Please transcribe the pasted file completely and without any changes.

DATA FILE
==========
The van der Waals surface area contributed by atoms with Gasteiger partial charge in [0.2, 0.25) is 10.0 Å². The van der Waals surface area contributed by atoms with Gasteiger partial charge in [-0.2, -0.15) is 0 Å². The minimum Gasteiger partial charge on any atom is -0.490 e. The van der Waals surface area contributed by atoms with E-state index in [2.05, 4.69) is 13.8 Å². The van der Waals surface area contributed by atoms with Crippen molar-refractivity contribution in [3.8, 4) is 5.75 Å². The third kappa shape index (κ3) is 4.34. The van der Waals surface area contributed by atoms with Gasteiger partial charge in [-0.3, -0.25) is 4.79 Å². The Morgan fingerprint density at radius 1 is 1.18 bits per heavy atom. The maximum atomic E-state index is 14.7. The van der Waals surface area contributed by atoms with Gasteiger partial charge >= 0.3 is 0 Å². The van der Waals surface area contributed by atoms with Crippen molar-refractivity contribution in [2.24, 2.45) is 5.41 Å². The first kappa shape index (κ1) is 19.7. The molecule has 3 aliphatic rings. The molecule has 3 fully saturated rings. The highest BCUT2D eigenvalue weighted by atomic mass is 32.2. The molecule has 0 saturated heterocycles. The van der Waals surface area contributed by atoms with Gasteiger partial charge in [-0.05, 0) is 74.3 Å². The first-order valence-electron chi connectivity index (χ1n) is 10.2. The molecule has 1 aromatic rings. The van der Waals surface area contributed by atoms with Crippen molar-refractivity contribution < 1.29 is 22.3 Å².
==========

The van der Waals surface area contributed by atoms with Gasteiger partial charge in [0.2, 0.25) is 10.0 Å². The van der Waals surface area contributed by atoms with Gasteiger partial charge in [-0.2, -0.15) is 0 Å². The minimum Gasteiger partial charge on any atom is -0.490 e. The van der Waals surface area contributed by atoms with E-state index in [2.05, 4.69) is 13.8 Å². The van der Waals surface area contributed by atoms with Crippen molar-refractivity contribution in [3.8, 4) is 5.75 Å². The third kappa shape index (κ3) is 4.34. The van der Waals surface area contributed by atoms with Gasteiger partial charge in [-0.3, -0.25) is 4.79 Å². The Morgan fingerprint density at radius 1 is 1.18 bits per heavy atom. The maximum atomic E-state index is 14.7. The van der Waals surface area contributed by atoms with Gasteiger partial charge >= 0.3 is 0 Å². The van der Waals surface area contributed by atoms with Crippen molar-refractivity contribution in [2.24, 2.45) is 5.41 Å². The first kappa shape index (κ1) is 19.7. The molecule has 3 aliphatic rings. The molecule has 3 fully saturated rings. The highest BCUT2D eigenvalue weighted by atomic mass is 32.2. The molecule has 0 saturated heterocycles. The van der Waals surface area contributed by atoms with Gasteiger partial charge in [-0.05, 0) is 74.3 Å². The first-order valence-electron chi connectivity index (χ1n) is 10.2. The molecule has 1 aromatic rings. The van der Waals surface area contributed by atoms with Crippen molar-refractivity contribution < 1.29 is 22.3 Å².